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Competitive Advantage
  • Feb 1, 2021

Competitive Advantage

Competitive advantage is the leverage a Business or a Nation has over its competitors.

A competitive advantage may include access to natural resources (such as high-grade ores) or a low-cost power source; highly skilled labour or cheaper labour costs; geographic location; high entry barriers; access to new technology; and brand image recognition.

A competitive advantage is the attribute that allows an organization to outperform its competitors by offering consumers greater value, either by means of lower prices (cost leadership) or by providing greater benefits and service that justifies higher prices.

These factors allow the productive entity to generate more sales or superior margins compared to its market rivals.

Michael Porter is an American academic known for his theories on economics, business strategy, and social causes. He defined the two ways an organization can achieve competitive advantage over its rivals:

comparative advantage & differential advantage.

  • Competitive advantage is what makes an entity's products or services more desirable to customers than that of its rivals.
  • Competitive advantages can be broken down into comparative advantages and differential advantages.
  • Comparative advantage is a company's ability to produce something more efficiently than a rival, which leads to greater profit margins.
  • Differential advantage is when a company's products are seen as both unique and higher quality, relative to those of a competitor.

In Porter's view, strategic management should be concerned with building and sustaining competitive advantage.

The more sustainable the competitive advantage, the more difficult it is for competitors to neutralize the advantage.

Porter Comparative Advantage Differential Advantage

While you may launch into the market with a totally novel idea, it may be only a short time before rivals catch up. You may need to revisit what your competitive advantage can be and employ strategies to ensure the business can grow.

business growth strategies

There are four basic growth strategies that can be employed to expand a business:

market penetration, product development, market expansion & diversification.

Ansoff Matrix

The Ansoff Matrix, also called the Product/Market Expansion Grid or “G”, is a tool used by firms to analyse and plan their strategies for future growth and also analyses the risk associated with each strategy

The matrix is named after Russian American, Igor Ansoff, an applied mathematician and business manager, who created the concept.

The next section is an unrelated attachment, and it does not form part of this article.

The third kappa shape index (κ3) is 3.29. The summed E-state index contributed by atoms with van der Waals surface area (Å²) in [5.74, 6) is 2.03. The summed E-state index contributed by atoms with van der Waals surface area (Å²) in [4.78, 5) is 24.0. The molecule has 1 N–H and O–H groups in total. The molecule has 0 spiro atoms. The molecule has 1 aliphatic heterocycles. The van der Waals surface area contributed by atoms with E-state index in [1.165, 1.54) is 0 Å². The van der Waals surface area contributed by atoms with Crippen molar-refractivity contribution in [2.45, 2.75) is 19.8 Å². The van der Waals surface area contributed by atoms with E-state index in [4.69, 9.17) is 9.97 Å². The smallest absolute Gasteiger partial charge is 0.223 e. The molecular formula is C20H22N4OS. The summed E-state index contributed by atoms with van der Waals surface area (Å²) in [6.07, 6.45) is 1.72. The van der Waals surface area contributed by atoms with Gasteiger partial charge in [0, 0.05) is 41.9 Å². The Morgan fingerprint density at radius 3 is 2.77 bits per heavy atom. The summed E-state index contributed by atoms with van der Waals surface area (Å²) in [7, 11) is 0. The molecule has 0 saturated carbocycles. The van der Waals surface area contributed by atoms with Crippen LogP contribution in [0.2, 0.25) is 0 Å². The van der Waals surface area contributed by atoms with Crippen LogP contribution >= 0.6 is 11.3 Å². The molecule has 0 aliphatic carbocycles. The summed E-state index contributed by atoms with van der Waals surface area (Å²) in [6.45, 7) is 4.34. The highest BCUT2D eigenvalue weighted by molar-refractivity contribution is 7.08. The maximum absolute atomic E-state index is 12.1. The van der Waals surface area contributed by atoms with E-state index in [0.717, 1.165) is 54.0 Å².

Each alternative poses differing levels of risk for an organization:

1. Market Penetration: Focuses on increasing sales of existing products to an existing market.

2. Product Development: Focuses on introducing new products to an existing market.

3. Market Development: Focuses on entering a new market using existing products.

4. Diversification: Focuses on entering a new market with the introduction of new products.

Market Penetration

Market Penetration can be executed by:

1. Decreasing prices to attract new customers

2. Increasing promotion and distribution efforts

3. Acquiring a competitor in the same marketplace

This is the least risky growth option.

Product Development can be implemented by:

1. Investing in Research and Development (R&D) to develop new products to cater to the existing market

2. Acquiring a competitor's product and merging resources to create a new product that better meets the need of the existing market

3. Forming strategic partnerships with other firms to gain access to each partner's distribution channels or brand
This consists of one quadrant move so is riskier than Market Penetration and a similar risk to Market Development.

Market Development may involve:

1. Catering to a different customer segment

2. Entering into a new domestic market (expanding regionally)

3. Entering into a foreign market (expanding internationally)

Diversification can take two different forms:

1. Related diversification: There are potential synergies to be realized between the existing business and the new product/market.

e.g. a leather shoe producer starts a line of leather wallets, belts and accessories which are related to the existing product.

2. Unrelated diversification: There are no potential synergies to be realized between the existing business and the new product/market by starting up or acquiring businesses outside the company's current products and markets.

e.g. a leather shoe producer starts manufacturing men's aftershave which is an unrelated diversification strategy

(adapted from

Of the four strategies, market penetration is the least risky, while diversification is the riskiest because it consists of two quadrant moves.

Success in business requires building and sustaining a competitive advantage through strategic management decisions combined with the implementation of appropriate business growth strategies.




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